Authors
  • Lawrence, Michael J.
  • Eliason, Erika J.
  • Zolderdo, Aaron J.
  • Lapointe, Dominique
  • Best, Carol
  • Gilmour, Kathleen M.
  • Cooke, Steven J.
Universities

Summary

Acute elevation of cortisol via activation of the hypothalamic-pituitary-interrenal (HPI) axis aids the fish in dealing with a stressor. However, chronic elevation of cortisol has detrimental effects and has been studied extensively in lab settings. However, data pertaining to wild teleosts are lacking. Here, we characterized the metabolic consequences of prolonged cortisol elevation (96 h) in wild-caught pumpkinseed (Lepomis gibbosus). Pumpkinseed were implanted with cocoa butter alone (sham) or containing cortisol (25 mg kg−1 body weight), and at 24, 48, 72, and 96 h, tissue samples were collected, whole-body ammonia excretion was determined, and whole-organism metabolism was assessed using intermittent flow respirometry. Cortisol-treated pumpkinseed exhibited the highest plasma cortisol concentration at 24 h post-implantation, with levels decreasing over the subsequent time points although remaining higher than in sham-treated fish. Cortisol-treated fish exhibited higher standard and maximal metabolic rates than sham-treated fish, but the effect of cortisol treatment on aerobic scope was negligible. Indices of energy synthesis/mobilization, including blood glucose concentrations, hepatosomatic index, hepatic glycogen concentrations, and ammonia excretion rates, were higher in cortisol-treated fish compared with controls. Our work suggests that although aerobic scope was not diminished by prolonged elevation of cortisol levels, higher metabolic expenditures may be of detriment to the animal’s performance in the longer term.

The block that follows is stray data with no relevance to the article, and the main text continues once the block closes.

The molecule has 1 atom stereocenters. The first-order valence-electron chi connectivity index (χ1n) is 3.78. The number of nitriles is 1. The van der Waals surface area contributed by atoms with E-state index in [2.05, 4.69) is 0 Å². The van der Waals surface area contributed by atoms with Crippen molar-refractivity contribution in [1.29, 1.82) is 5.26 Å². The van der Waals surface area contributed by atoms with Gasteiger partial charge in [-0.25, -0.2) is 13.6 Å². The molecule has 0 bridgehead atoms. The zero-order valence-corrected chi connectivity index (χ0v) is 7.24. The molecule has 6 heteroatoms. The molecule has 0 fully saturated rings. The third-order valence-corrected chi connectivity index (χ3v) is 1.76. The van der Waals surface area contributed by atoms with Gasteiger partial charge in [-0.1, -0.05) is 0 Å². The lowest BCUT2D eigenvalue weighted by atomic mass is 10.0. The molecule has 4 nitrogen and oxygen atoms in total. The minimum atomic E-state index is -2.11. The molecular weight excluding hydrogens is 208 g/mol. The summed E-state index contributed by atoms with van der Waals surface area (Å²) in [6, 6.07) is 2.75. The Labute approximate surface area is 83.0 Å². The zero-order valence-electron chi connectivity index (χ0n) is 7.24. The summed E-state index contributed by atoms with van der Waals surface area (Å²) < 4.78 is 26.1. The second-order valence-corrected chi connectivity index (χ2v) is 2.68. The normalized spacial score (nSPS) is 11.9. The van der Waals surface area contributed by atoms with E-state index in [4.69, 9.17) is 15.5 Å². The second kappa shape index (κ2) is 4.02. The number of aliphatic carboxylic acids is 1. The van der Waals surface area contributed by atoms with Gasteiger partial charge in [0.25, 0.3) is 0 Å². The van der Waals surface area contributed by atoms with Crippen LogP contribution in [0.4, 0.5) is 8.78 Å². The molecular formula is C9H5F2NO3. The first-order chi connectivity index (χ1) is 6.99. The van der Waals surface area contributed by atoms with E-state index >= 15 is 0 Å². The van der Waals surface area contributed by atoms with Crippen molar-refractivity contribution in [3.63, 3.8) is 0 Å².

Location